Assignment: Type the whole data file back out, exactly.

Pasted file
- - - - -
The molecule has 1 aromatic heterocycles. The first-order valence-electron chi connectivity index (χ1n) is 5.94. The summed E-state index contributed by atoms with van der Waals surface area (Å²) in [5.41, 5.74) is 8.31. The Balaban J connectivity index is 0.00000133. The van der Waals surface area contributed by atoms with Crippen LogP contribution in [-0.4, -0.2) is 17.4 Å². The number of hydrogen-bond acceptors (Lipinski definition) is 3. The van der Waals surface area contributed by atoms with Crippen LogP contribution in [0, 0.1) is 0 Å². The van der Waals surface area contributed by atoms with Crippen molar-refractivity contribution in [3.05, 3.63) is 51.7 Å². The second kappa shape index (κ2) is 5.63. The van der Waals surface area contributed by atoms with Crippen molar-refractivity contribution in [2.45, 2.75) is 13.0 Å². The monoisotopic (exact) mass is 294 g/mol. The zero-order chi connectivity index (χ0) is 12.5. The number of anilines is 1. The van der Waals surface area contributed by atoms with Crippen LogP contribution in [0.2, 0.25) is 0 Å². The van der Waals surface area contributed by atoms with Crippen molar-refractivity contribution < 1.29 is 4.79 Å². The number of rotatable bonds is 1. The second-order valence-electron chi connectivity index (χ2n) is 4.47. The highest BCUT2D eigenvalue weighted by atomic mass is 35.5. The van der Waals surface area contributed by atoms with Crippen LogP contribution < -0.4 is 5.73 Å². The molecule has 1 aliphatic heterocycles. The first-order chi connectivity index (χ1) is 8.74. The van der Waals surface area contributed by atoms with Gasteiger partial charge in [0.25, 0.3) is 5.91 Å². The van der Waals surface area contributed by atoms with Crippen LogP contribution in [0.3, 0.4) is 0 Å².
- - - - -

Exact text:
The molecule has 1 aromatic heterocycles. The first-order valence-electron chi connectivity index (χ1n) is 5.94. The summed E-state index contributed by atoms with van der Waals surface area (Å²) in [5.41, 5.74) is 8.31. The Balaban J connectivity index is 0.00000133. The van der Waals surface area contributed by atoms with Crippen LogP contribution in [-0.4, -0.2) is 17.4 Å². The number of hydrogen-bond acceptors (Lipinski definition) is 3. The van der Waals surface area contributed by atoms with Crippen LogP contribution in [0, 0.1) is 0 Å². The van der Waals surface area contributed by atoms with Crippen molar-refractivity contribution in [3.05, 3.63) is 51.7 Å². The second kappa shape index (κ2) is 5.63. The van der Waals surface area contributed by atoms with Crippen molar-refractivity contribution in [2.45, 2.75) is 13.0 Å². The monoisotopic (exact) mass is 294 g/mol. The zero-order chi connectivity index (χ0) is 12.5. The number of anilines is 1. The van der Waals surface area contributed by atoms with Crippen LogP contribution in [0.2, 0.25) is 0 Å². The van der Waals surface area contributed by atoms with Crippen molar-refractivity contribution < 1.29 is 4.79 Å². The number of rotatable bonds is 1. The second-order valence-electron chi connectivity index (χ2n) is 4.47. The highest BCUT2D eigenvalue weighted by atomic mass is 35.5. The van der Waals surface area contributed by atoms with Crippen LogP contribution < -0.4 is 5.73 Å². The molecule has 1 aliphatic heterocycles. The first-order chi connectivity index (χ1) is 8.74. The van der Waals surface area contributed by atoms with Gasteiger partial charge in [0.25, 0.3) is 5.91 Å². The van der Waals surface area contributed by atoms with Crippen LogP contribution in [0.3, 0.4) is 0 Å².